PIR sensor

As I would like my HomeAutomation to learn my schedule I need to give the Pi some eyes. Let’s start with a PIR (passive infrared) sensor.
The Fritzing screenshot below shows how the sensor is wired up to the cobbler. Basically the red wire goes to 5V0, the black wire to GND and the yellow data wire is hooked up to #25.

PIR Fritzing

As an initial test the following statement executed from the command line served me well

while true; do gpio read 6; done

This reports a 0 when the PIR is not triggered and a 1 when triggered.

As a next step I replicated the very same functionality in a basic perl script using WiringPi-Perl.

#!/usr/local/bin/perl -w</code>

use lib "/appco.de/WiringPi-Perl";

require "wiringpi.pm";

if (wiringpic::wiringPiSetup () == -1)
{ exit 0};

# set pin #6 (marked with #25 on the T-Cobbler) to mode INPUT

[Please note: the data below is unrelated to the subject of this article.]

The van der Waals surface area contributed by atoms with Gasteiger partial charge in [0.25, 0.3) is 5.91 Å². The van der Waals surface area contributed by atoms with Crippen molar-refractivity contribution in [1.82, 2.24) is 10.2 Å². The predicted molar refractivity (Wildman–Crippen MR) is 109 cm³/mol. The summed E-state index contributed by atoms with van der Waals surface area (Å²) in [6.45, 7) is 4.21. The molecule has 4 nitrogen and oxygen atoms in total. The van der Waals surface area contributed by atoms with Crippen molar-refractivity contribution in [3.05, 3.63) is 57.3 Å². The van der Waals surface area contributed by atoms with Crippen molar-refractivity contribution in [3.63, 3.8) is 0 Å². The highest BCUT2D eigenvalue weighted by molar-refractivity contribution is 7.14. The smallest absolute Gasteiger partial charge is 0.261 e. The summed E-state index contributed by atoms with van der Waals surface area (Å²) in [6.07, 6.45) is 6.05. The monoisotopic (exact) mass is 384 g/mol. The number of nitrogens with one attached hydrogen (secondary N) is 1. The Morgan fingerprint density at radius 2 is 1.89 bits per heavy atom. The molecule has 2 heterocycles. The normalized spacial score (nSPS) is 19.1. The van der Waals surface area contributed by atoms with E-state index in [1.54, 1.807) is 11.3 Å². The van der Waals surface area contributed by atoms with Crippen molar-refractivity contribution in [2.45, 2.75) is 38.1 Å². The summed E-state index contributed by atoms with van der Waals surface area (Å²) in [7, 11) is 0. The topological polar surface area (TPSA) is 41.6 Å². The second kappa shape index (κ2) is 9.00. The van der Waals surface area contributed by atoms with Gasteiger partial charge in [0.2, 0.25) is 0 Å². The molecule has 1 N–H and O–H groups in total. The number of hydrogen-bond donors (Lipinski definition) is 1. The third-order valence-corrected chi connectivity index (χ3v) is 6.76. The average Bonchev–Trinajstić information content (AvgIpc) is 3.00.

wiringpic::pinMode (6, 0);

while (1){
  # read from PIR

  # PIR not triggered
  if (wiringpic::digitalRead (6) == 0){
    print ("off \n");
    wiringpic::delay (500); # milliseconds
  }

  # PIR triggered
  if (wiringpic::digitalRead (6) == 1){
    print ("on \n");
    wiringpic::delay (500); # milliseconds
  }
}

This code writes “off” to the standard out when the PIR is not triggered and “on” when triggered until you stop the script with ctrl+c.

Leave a Reply

Your email address will not be published. Required fields are marked *